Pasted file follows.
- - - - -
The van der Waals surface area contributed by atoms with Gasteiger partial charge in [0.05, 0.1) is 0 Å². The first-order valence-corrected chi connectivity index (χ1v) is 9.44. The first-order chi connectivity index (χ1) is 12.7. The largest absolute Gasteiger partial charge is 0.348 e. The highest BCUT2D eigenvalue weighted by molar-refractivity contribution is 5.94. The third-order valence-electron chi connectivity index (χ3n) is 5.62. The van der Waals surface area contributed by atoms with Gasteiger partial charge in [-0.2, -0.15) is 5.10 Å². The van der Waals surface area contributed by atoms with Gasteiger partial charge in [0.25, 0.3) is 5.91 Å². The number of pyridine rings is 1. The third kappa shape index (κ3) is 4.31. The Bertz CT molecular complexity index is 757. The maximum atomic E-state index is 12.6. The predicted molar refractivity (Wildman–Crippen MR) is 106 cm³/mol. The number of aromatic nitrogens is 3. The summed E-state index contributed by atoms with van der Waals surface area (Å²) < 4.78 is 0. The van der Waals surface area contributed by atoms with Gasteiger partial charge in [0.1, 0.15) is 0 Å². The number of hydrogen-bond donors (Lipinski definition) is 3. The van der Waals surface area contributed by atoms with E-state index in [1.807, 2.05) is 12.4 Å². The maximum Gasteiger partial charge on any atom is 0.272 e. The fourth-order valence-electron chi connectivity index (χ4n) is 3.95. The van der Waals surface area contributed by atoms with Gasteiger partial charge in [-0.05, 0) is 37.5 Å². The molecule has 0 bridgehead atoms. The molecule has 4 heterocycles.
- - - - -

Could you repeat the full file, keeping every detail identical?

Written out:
The van der Waals surface area contributed by atoms with Gasteiger partial charge in [0.05, 0.1) is 0 Å². The first-order valence-corrected chi connectivity index (χ1v) is 9.44. The first-order chi connectivity index (χ1) is 12.7. The largest absolute Gasteiger partial charge is 0.348 e. The highest BCUT2D eigenvalue weighted by molar-refractivity contribution is 5.94. The third-order valence-electron chi connectivity index (χ3n) is 5.62. The van der Waals surface area contributed by atoms with Gasteiger partial charge in [-0.2, -0.15) is 5.10 Å². The van der Waals surface area contributed by atoms with Gasteiger partial charge in [0.25, 0.3) is 5.91 Å². The number of pyridine rings is 1. The third kappa shape index (κ3) is 4.31. The Bertz CT molecular complexity index is 757. The maximum atomic E-state index is 12.6. The predicted molar refractivity (Wildman–Crippen MR) is 106 cm³/mol. The number of aromatic nitrogens is 3. The summed E-state index contributed by atoms with van der Waals surface area (Å²) < 4.78 is 0. The van der Waals surface area contributed by atoms with Gasteiger partial charge in [0.1, 0.15) is 0 Å². The number of hydrogen-bond donors (Lipinski definition) is 3. The van der Waals surface area contributed by atoms with E-state index in [1.807, 2.05) is 12.4 Å². The maximum Gasteiger partial charge on any atom is 0.272 e. The fourth-order valence-electron chi connectivity index (χ4n) is 3.95. The van der Waals surface area contributed by atoms with Gasteiger partial charge in [-0.05, 0) is 37.5 Å². The molecule has 0 bridgehead atoms. The molecule has 4 heterocycles.